FIG. 2 is an electrical circuit diagram showing an example of the construction of the pulse synthesizing section 19. The pulse-shaped control signals outputted to the lines 9A, 9B, 9C, 9D and 9E are applied to respective one ends of capacitors C1A, C1B, C1C, C1D and C1E. Diodes D1A, D1B, D1C, D1D and D1E are connected to the respective other ends of the capacitors C1A, C1B, C1C, C1D and C1E, and the diodes are together connected to a line 23. A signal appearing on the line 23 is applied to the pulse generating section 20. Respective lines between the capacitors C1A, C1B, C1C, C1D and C1E and the diodes D1A, D1B, D1C, D1D and D1E are clamped at the ground potential by diodes D2A, D2B, D2C, D2D and D2E.

By this construction, if the pulse signal is outputted to any one of the lines 9A, 9B, 9C, 9D and 9E, a trigger signal having a differential waveform corresponding to a rise portion of the pulse is outputted to the line 23.

FIG. 3 is an electrical circuit diagram showing an example of the construction of the pulse generating section 20 and the gate circuit 18. The trigger signal from the pulse synthesizing section 19 is inputted to the base of an NPN transistor Tr1 through a resistor R11 from a line 25. A ground potential is applied to the base of the NPN transistor Tr1 through a resistor R12. In addition, a power supply voltage Vcc (for example, 5V) is applied to the collector of the NPN transistor Tr1 through a resistor R13. Furthermore, the ground potential is applied to the emitter of the NPN transistor Tr1. Additionally, the line 25 is connected to the ground potential through a capacitor C11.

By this construction, if the capacitor C11 is charged by the trigger signal applied from the pulse synthesizing section 19, charges stored in the capacitor C11 are supplied to the base of the NPN transistor Tr1 through the resistor R11. Consequently, the NPN transistor Tr1 is rendered conductive only in a predetermined time period determined by the capacitance value of the capacitor C11 and the resistance value of the resistor R11. As a result, a pulse signal which attains a low level only in a predetermined time period from the time when the trigger signal is applied and then, changes to a high level, is outputted to the collector of the NPN transistor Tr1.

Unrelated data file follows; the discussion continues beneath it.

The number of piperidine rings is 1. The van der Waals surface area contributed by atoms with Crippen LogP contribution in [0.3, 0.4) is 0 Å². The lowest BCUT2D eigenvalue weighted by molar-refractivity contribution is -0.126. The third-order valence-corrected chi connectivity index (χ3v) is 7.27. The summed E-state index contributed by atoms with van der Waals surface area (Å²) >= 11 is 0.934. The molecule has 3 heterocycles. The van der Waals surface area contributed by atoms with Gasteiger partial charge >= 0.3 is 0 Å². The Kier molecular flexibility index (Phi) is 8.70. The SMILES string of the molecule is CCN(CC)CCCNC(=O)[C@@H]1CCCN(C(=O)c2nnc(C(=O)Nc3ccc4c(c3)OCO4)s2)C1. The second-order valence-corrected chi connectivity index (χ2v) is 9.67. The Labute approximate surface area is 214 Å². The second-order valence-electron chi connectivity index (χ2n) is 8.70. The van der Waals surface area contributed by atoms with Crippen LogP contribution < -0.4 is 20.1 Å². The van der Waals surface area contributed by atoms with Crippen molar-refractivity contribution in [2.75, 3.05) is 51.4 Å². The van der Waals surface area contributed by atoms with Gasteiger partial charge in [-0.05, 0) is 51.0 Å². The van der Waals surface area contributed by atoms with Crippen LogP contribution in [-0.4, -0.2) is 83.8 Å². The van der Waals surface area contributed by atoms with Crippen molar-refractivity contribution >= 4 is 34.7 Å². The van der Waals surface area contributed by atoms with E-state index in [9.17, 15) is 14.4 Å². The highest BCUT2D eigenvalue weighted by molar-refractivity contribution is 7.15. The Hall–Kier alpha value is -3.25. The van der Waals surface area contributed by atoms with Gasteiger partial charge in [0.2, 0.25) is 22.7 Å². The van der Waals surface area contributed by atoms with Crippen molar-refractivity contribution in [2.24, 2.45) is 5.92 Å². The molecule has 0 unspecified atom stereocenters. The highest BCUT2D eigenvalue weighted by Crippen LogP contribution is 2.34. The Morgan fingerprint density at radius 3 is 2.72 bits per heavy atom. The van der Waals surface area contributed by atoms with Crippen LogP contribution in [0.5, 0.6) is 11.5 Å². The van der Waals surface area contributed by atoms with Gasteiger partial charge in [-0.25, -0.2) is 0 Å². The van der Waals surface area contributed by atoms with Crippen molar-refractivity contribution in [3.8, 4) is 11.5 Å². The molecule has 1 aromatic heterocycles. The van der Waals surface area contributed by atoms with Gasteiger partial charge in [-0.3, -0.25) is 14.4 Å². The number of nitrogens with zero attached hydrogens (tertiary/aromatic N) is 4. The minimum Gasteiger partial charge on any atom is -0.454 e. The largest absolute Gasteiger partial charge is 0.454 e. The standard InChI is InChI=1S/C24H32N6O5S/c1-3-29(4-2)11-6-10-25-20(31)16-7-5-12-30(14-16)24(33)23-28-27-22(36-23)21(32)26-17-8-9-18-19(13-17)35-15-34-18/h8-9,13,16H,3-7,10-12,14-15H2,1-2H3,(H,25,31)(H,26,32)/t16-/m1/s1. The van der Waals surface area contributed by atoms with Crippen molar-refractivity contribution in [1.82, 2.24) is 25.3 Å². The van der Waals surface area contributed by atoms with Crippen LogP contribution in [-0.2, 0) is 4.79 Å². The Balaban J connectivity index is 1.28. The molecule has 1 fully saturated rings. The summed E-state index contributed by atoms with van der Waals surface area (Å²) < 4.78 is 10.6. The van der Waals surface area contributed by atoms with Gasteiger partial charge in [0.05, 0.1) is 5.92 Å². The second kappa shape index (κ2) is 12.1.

This pulse signal is applied to an NPN transistor Tr2 in the gate circuit 18 through a resistor R14. A ground potential is applied to the emitter of the NPN transistor Tr2. A potential appearing on the collector of the NPN transistor Tr2 is applied to the chopper constant current control circuit 15 from a line 26. A chopper constant current control level outputted to the line 17 from the control circuit 10 is applied to the line 26 through a resistor R15. In addition, the line 26 is connected to the ground potential through a resistor R16 and a capacitor C12.

In this construction, if a high-level signal is applied to the NPN transistor Tr2 from the pulse generating section 20, the ground potential appears on the line 26. On the other hand, if a low-level signal is applied to the NPN transistor Tr2, potentials obtained by dividing the chopper constant current control level outputted to the line 17 by the resistors R15 and R16 appear on the line 26. Consequently, the chopper constant current control level from the line 17 is made effective in a time period during which the low-level pulse signal is applied from the pulse generating section 20, while being made ineffective in the other time period.

FIGS. 4 and 5 are timing charts for explaining operations, which show as one example operations at the time of enlarged copying. FIG. 4 shows operations in a case where the stepping motor 1 is driven at low speed because the magnification for enlargement is large, and FIG. 5 shows operations in a case where the stepping motor 1 is rotated at high speed because the magnification for enlargement is small. FIGS. 4 (a) and 5 (a) show the control signal outputted to the line 9A, FIGS. 4 (b) and 5 (b) show the control signal outputted to the line 9B, FIGS. 4 (c) and 5 (c) show the control signal outputted to the line 9C, FIGS. 4 (d) and 5 (d) show the control signal outputted to the line 9D, and FIGS. 4 (e) and 5 (e) show the control signal outputted to the line 9E. In addition, FIGS. 4 (f) and 5 (f) show the control signal of the pulse synthesizing section 19, FIGS. 4 (g) and 5 (g) show the output signal of the pulse generating section 20, and FIGS. 4 (h) and 5 (h) show the output signal of the gate circuit 18.

In a time period TA, the high-level signal is outputted to the line 9A, and the low-level signals are respectively outputted to the lines 9B to 9E. Consequently, the transistor 5A is rendered conductive in the form of pulses by the control signal subjected to pulse width modulation which is applied from the chopper constant current control circuit 15. On the other hand, the transistors 5B to 5E are held in the disconnected state. At this time, by the control signals outputted to lines 8A to 8E, the transistors 4C and 4D are rendered conductive, while the remaining transistors 4A, 4B and 4E are disconnected. As a result, the motor windings 2A, 2B, 2C and 2E corresponding to four phases are excited, while the remaining motor winding 2D corresponding to one phase is not excited.